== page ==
In a study9 of horses walking over a force platform, ground reaction forces were approximately 90% symmetric between forelimb and hind limb pairs, and although there was some variation in this index among sound horses, repeated measurements within horses were consistent over a 3-year period. Vertical ground reaction force measurements in sound trotting horses is approximately 97% symmetric, and craniocaudal force symmetry is about 92%.10 At constant speed on an instrumented treadmill, sound trotting horses have small and clinically unimportant degrees of asymmetry in force and timing variables.11 Dogs trotting over multiple force platforms exert slightly higher peak vertical forces under their left forelimb and right hind limb than in the contralateral limbs.12 On the other hand, peak vertical force symmetry averages 96.3% beneath the hind limbs of walking dogs and 97.6% in the same dogs at a trot.13

Ground reaction forces measured by use of a force platform represent the external interaction between a limb and the ground. They measure the overall effects on the ground of muscle contractions that resist flexion of the limb joints under the influence of gravity acting on the superincumbent segments and trunk or that generate extension of the joints to raise the trunk's mass against gravity. Ground reaction forces also quantify the longitudinal and transverse shear forces produced as the limb muscles act to decelerate or accelerate the horizontal motion of the body. Knowledge of the segmental morphometry and limb segment kinematics allows these external forces between the foot and ground to be decomposed into joint reaction forces at each joint, and these are combined with segment positional information to calculate the net moment at each joint by use of inverse dynamics.14

All of the net joint moments can be summed to yield a so-called TSM for the limb,15,16 which can then be compared between limbs as an indication of mechanical gait symmetry. Individual joint moments can also be evaluated for their discrete contributions to the limb TSM, thus delivering more information about mechanical limb symmetry than the ground reaction forces and kinematic patterns in isolation. In this way, the peak extensor moment at the stifle joint during late stance contributes more to the TSM in Labrador Retrievers than in Greyhounds, despite the absence of active extension of the stifle joint in the Labrador Retrievers during push-off.15 A pilot study17 of mechanical asymmetry in a sound Labrador Retriever showed that despite similar ground reaction force amplitudes, the TSM at midstance was 37% larger for the right hind limb than for the left hind limb. The purpose of the study reported here was to identify whether sound Labrador Retrievers were mechanically symmetric by evaluating moment and power patterns of right and left hind limb joints and their TSMs in each dog.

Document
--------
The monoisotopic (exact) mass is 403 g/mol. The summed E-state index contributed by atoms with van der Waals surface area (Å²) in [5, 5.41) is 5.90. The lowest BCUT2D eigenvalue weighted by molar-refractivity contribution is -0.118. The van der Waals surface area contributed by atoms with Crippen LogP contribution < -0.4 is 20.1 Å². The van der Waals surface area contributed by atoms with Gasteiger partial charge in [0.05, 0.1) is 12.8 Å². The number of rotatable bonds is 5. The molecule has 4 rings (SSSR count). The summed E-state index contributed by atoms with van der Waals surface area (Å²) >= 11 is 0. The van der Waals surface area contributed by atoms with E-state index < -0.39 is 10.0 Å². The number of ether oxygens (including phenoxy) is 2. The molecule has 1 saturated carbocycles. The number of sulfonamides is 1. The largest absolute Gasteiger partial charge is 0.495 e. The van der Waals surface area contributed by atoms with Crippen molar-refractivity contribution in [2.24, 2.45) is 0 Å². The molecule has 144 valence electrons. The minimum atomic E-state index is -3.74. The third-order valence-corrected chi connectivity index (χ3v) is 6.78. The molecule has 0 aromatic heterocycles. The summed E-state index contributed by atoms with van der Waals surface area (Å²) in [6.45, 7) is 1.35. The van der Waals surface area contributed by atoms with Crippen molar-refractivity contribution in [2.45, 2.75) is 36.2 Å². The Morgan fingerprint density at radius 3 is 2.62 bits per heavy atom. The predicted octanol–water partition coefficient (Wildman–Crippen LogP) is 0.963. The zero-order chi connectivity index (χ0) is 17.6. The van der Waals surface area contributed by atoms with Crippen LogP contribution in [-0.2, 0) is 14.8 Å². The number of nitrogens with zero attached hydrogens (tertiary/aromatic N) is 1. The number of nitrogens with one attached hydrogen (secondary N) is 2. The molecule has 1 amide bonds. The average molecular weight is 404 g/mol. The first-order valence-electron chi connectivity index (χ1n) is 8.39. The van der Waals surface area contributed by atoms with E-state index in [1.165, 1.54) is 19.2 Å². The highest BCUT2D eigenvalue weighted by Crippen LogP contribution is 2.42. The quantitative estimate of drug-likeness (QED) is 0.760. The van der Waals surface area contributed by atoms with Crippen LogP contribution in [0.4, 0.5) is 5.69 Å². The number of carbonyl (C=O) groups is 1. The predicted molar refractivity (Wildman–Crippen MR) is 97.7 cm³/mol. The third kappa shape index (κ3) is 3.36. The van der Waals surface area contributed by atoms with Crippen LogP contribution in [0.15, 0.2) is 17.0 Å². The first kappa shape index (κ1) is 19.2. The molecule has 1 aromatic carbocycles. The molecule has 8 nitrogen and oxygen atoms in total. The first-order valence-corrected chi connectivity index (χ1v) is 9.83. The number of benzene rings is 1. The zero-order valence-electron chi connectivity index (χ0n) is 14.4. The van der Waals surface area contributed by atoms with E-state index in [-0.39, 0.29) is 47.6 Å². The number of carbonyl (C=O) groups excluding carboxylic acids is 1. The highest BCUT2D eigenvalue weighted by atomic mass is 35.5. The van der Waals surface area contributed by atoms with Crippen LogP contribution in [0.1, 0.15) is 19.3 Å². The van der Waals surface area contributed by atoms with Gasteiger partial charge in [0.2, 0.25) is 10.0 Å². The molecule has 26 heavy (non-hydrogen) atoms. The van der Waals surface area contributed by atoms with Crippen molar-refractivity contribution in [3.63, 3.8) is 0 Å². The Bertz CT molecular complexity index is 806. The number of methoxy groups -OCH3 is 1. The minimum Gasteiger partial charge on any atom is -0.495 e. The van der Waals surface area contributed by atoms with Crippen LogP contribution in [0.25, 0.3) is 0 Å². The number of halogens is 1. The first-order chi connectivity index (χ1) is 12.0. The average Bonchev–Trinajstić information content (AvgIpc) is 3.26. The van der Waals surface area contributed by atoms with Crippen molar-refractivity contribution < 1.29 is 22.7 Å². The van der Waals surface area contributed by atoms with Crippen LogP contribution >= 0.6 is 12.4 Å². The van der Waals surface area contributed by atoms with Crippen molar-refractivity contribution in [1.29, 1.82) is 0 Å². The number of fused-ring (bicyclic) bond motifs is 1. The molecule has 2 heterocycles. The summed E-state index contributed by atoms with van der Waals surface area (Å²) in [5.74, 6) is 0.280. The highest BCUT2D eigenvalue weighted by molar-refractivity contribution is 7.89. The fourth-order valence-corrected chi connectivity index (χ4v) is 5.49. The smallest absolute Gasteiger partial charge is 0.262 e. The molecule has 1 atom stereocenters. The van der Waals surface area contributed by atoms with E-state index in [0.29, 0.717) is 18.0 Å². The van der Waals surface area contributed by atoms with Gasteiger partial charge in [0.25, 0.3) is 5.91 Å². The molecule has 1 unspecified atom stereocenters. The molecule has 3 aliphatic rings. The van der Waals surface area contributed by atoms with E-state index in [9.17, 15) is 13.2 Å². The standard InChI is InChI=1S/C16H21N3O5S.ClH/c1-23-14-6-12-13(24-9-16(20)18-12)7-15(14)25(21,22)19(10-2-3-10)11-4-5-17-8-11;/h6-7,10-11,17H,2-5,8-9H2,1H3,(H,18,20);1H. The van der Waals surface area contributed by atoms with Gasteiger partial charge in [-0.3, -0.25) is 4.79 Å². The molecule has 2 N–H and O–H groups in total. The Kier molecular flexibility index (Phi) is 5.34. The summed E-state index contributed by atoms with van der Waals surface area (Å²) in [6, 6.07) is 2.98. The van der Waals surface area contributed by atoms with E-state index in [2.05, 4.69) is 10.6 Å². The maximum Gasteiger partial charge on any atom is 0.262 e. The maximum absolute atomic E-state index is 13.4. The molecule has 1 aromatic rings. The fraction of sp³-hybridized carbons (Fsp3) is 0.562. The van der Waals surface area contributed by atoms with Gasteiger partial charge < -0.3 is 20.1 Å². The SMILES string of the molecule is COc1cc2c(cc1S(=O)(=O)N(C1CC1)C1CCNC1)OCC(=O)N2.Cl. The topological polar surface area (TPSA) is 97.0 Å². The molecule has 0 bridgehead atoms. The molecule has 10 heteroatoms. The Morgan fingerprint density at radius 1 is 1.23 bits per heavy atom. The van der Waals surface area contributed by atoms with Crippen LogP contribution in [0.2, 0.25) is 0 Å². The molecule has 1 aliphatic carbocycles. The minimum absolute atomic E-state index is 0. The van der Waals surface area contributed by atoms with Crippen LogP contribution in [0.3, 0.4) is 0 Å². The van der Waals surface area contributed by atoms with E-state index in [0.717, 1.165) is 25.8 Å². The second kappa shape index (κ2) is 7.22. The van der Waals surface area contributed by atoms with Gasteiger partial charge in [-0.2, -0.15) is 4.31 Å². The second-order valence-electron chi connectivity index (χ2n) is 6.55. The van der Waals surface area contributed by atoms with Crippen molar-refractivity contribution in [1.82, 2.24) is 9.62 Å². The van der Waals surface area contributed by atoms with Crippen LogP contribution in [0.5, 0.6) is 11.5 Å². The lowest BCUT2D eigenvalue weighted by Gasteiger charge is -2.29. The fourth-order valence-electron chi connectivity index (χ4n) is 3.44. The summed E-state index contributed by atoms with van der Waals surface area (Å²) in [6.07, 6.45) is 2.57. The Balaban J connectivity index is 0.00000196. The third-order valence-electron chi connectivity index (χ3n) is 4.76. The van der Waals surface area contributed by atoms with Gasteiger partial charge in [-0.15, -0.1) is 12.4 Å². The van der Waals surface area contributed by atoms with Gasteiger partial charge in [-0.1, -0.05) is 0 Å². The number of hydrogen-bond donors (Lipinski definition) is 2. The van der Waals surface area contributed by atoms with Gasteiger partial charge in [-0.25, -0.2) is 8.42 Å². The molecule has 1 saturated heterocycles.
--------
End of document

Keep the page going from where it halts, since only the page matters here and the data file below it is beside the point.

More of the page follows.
Materials and Methods

Dogs—Nineteen Labrador Retrievers from the local community with no history of lameness were enrolled. Thirteen were male, and 6 were female. Mean ± SD body mass was 28.6 ± 3.7 kg. Standard clinical veterinary assessment, consisting of observation of each dog's walking and trotting gait and manual manipulation of the limb joints, confirmed the dogs were sound and pain free at the time of testing. Because the methods involved no invasive measurements or stress to the dogs, the study protocol was approved by the local university's ethics committee.

Gait analysis—Each hind limb was modeled as a linked-segment system of 5 segments. Small (8-mm) circular retroreflective markers were attached to the skin on the lateral aspect of the limb over the centers of rotation of the right and left MTP, tarsal, stifle, and hip joints. Markers were also attached to the lateral distal aspect of the third phalanx of the paws and on the tuber coxae of each limb to measure the angular motion of the MTP and hip joints, respectively.

Four infrared camerasa were positioned in a semicircle to record the sagittal plane motions of the markers as each dog trotted back and forth along a runway and over a force platform.b The calibrated volume of space was approximately 4 m in length, 1 m in width, and 1.5 m in height. The 3 orthogonal kinematic reference axes were aligned with the force platform coordinate system. Marker positional accuracy was within 2 mm of the actual value in the sagittal plane.